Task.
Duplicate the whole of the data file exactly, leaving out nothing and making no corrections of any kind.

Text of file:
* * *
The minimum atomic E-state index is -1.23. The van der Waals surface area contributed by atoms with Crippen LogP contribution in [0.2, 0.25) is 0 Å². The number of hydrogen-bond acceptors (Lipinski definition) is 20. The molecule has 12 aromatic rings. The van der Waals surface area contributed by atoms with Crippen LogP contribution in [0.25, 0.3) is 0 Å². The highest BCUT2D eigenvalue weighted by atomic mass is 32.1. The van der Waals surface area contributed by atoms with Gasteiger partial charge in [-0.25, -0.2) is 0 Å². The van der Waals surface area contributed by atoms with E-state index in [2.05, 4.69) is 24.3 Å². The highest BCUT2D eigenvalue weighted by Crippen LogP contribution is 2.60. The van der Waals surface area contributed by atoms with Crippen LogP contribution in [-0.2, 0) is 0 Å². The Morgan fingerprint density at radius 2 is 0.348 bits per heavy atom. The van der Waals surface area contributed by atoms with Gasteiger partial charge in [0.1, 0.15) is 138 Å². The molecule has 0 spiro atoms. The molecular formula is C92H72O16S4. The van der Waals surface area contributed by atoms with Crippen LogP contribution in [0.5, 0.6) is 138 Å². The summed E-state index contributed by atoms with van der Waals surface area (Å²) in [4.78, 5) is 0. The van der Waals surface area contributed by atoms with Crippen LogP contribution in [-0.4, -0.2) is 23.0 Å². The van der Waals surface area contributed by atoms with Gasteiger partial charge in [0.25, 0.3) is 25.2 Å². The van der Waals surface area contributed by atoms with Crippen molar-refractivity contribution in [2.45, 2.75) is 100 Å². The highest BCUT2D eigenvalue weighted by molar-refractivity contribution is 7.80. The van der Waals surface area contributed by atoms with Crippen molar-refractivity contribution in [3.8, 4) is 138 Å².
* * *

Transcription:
The minimum atomic E-state index is -1.23. The van der Waals surface area contributed by atoms with Crippen LogP contribution in [0.2, 0.25) is 0 Å². The number of hydrogen-bond acceptors (Lipinski definition) is 20. The molecule has 12 aromatic rings. The van der Waals surface area contributed by atoms with Crippen LogP contribution in [0.25, 0.3) is 0 Å². The highest BCUT2D eigenvalue weighted by atomic mass is 32.1. The van der Waals surface area contributed by atoms with Gasteiger partial charge in [-0.25, -0.2) is 0 Å². The van der Waals surface area contributed by atoms with E-state index in [2.05, 4.69) is 24.3 Å². The highest BCUT2D eigenvalue weighted by Crippen LogP contribution is 2.60. The van der Waals surface area contributed by atoms with Crippen LogP contribution in [-0.2, 0) is 0 Å². The Morgan fingerprint density at radius 2 is 0.348 bits per heavy atom. The van der Waals surface area contributed by atoms with Gasteiger partial charge in [0.1, 0.15) is 138 Å². The molecule has 0 spiro atoms. The molecular formula is C92H72O16S4. The van der Waals surface area contributed by atoms with Crippen LogP contribution in [0.5, 0.6) is 138 Å². The summed E-state index contributed by atoms with van der Waals surface area (Å²) in [4.78, 5) is 0. The van der Waals surface area contributed by atoms with Crippen LogP contribution in [-0.4, -0.2) is 23.0 Å². The van der Waals surface area contributed by atoms with Gasteiger partial charge in [0.25, 0.3) is 25.2 Å². The van der Waals surface area contributed by atoms with Crippen molar-refractivity contribution in [2.45, 2.75) is 100 Å². The highest BCUT2D eigenvalue weighted by molar-refractivity contribution is 7.80. The van der Waals surface area contributed by atoms with Crippen molar-refractivity contribution in [3.8, 4) is 138 Å².